“Some of our friends couldn’t make it.”
International relations scholars met for their annual convention in the US last week against the backdrop of a Donald Trump presidency. Scholarly business to a large degree continued as usual, with panel sessions on the future of a liberal world order and change in world politics taking on special urgency. Hundreds of sessions covered topics such as climate and energy policy, global governance institutions, the rise of populism, terrorism and counterterrorism, and the politics of nuclear weapons.
But while panels and receptions continued apace, not everyone who had originally planned to attend the International Studies Association's annual convention was able to partake. ISA’s leadership reported that a total of 176 participants withdrew from the conference citing a reason related to Trump and his 27 January order barring travel from seven Muslim-majority countries. Enforcement of that order, which also prohibited the entry of refugees, has been temporarily halted by the courts, but the Trump administration has pledged to introduce a new order meant to achieve the same purpose.
Sixteen of those who withdrew from the ISA conference cited visa issues. The majority of those scholars reporting visa issues did not come from one of the seven countries directly impacted by the entry ban – Iran, Iraq, Libya, Somalia, Sudan, Syria and Yemen – but rather from other countries (Brazil, for instance). Thirty-eight cited a reason for withdrawing related to their nationality. Ninety-eight said they were boycotting.
"There's some ambiguity in there, because there are folks who said, 'Jeez, I've got a Muslim name, so I'm not coming' and they're not really boycotting – it's just they don't want to risk being hassled at the airport or something of the sort," said Mark A. Boyer, ISA's executive director. "So of that 176 we're not entirely sure what all the categories are."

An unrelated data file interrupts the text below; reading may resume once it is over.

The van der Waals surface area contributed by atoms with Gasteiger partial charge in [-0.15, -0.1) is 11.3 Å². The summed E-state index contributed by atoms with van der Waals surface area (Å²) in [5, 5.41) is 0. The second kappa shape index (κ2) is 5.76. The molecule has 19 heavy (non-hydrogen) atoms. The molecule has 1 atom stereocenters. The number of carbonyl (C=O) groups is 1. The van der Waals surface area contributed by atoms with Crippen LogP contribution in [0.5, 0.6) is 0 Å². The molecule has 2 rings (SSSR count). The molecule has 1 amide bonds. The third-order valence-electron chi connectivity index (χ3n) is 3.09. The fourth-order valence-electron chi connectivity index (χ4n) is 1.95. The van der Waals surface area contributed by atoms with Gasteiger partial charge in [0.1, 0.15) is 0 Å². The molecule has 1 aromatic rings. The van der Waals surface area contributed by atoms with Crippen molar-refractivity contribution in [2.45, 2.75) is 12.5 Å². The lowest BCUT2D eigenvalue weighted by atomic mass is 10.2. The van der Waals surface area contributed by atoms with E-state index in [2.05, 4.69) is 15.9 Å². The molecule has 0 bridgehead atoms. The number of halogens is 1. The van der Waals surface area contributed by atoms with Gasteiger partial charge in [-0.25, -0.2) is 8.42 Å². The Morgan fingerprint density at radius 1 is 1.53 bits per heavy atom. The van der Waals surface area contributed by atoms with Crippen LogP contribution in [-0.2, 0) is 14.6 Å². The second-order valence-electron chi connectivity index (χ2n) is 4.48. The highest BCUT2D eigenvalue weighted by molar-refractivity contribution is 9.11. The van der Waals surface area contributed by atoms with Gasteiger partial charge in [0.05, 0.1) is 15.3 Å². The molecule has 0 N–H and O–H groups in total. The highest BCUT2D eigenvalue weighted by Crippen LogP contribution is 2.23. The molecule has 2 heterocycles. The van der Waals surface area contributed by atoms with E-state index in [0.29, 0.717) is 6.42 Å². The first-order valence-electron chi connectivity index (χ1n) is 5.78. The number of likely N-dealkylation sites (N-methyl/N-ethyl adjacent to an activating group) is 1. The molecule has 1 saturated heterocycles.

"Some people just say, 'I don't feel comfortable coming,'" said Jennifer Fontanella, the association's director of operations and finance.
"We had a young woman from India say her parents said, 'Don't go to the US,'" said Boyer. "So there are lots of different permutations and combinations of issues with regard to those 176. We generally have about 6,500 people at this meeting, plus or minus."
“If you are a Muslim, wherever you’re from, you might be able to get into the United States, after some tremendous hassle, but there’s no certainty about that, in that you’d be investing large amounts of money – plane tickets, hotel reservations – on the possibility that [Customs and Border Patrol] would let you in,” said Stephen M. Saideman, the Paterson chair in international affairs at Carleton University, in Canada. Saideman accepted an award at ISA on behalf of a scholar who did not attend the convention because of the ban.
“Many people are figuring out that’s not worth attempting or they don’t want to legitimate the United States by coming to it at a time when it is engaged in horrendous policies," Saideman continued. "I have friends who made that decision. It’s sometimes hard to disentangle whether they made that decision because they suspected that they would get hassled, they may be blocked, they may be interrogated for hours, or they made it because they did not want to come to the United States when the United States was being run in this particular way. It’s probably a combination of those things. And this is damaging to a variety of things. It’s damaging to intellectual discourse because the whole idea of what we do is to create knowledge based on competing and overlapping and complementing ideas that are generated, in part, by the diversity of our planet. This ban is going to limit the diversity of voices in American social sciences, in American hard sciences, American medical sciences: it’s across the board."